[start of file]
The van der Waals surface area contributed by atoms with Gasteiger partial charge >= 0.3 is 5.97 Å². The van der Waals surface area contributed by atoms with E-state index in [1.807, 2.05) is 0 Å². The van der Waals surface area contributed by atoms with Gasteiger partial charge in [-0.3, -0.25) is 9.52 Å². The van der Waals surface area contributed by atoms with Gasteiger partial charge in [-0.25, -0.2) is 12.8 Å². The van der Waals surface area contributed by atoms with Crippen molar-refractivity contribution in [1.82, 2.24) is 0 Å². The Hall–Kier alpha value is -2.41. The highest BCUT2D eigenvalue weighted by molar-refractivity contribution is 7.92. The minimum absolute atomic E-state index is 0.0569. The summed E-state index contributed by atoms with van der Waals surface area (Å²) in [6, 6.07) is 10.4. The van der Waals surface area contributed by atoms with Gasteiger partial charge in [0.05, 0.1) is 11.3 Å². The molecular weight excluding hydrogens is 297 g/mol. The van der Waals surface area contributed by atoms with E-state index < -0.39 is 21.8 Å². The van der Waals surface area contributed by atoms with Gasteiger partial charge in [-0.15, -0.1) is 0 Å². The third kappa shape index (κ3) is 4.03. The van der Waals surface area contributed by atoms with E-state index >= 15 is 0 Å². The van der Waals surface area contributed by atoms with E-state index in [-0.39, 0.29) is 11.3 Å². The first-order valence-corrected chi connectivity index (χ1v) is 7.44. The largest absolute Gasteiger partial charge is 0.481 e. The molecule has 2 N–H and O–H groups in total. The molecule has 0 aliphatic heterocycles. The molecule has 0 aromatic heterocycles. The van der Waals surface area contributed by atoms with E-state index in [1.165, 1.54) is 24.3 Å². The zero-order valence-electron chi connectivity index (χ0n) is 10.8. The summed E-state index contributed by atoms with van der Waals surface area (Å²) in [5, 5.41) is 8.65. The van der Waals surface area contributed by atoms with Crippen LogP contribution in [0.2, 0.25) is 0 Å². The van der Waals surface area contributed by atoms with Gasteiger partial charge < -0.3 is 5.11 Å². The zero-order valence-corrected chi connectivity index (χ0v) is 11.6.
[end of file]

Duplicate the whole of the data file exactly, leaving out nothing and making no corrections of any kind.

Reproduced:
The van der Waals surface area contributed by atoms with Gasteiger partial charge >= 0.3 is 5.97 Å². The van der Waals surface area contributed by atoms with E-state index in [1.807, 2.05) is 0 Å². The van der Waals surface area contributed by atoms with Gasteiger partial charge in [-0.3, -0.25) is 9.52 Å². The van der Waals surface area contributed by atoms with Gasteiger partial charge in [-0.25, -0.2) is 12.8 Å². The van der Waals surface area contributed by atoms with Crippen molar-refractivity contribution in [1.82, 2.24) is 0 Å². The Hall–Kier alpha value is -2.41. The highest BCUT2D eigenvalue weighted by molar-refractivity contribution is 7.92. The minimum absolute atomic E-state index is 0.0569. The summed E-state index contributed by atoms with van der Waals surface area (Å²) in [6, 6.07) is 10.4. The van der Waals surface area contributed by atoms with Gasteiger partial charge in [0.05, 0.1) is 11.3 Å². The molecular weight excluding hydrogens is 297 g/mol. The van der Waals surface area contributed by atoms with E-state index < -0.39 is 21.8 Å². The van der Waals surface area contributed by atoms with Gasteiger partial charge in [-0.15, -0.1) is 0 Å². The third kappa shape index (κ3) is 4.03. The van der Waals surface area contributed by atoms with E-state index >= 15 is 0 Å². The van der Waals surface area contributed by atoms with E-state index in [-0.39, 0.29) is 11.3 Å². The first-order valence-corrected chi connectivity index (χ1v) is 7.44. The largest absolute Gasteiger partial charge is 0.481 e. The molecule has 2 N–H and O–H groups in total. The molecule has 0 aliphatic heterocycles. The molecule has 0 aromatic heterocycles. The van der Waals surface area contributed by atoms with E-state index in [1.165, 1.54) is 24.3 Å². The zero-order valence-electron chi connectivity index (χ0n) is 10.8. The summed E-state index contributed by atoms with van der Waals surface area (Å²) in [5, 5.41) is 8.65. The van der Waals surface area contributed by atoms with Crippen LogP contribution in [0.2, 0.25) is 0 Å². The van der Waals surface area contributed by atoms with Gasteiger partial charge < -0.3 is 5.11 Å². The zero-order valence-corrected chi connectivity index (χ0v) is 11.6.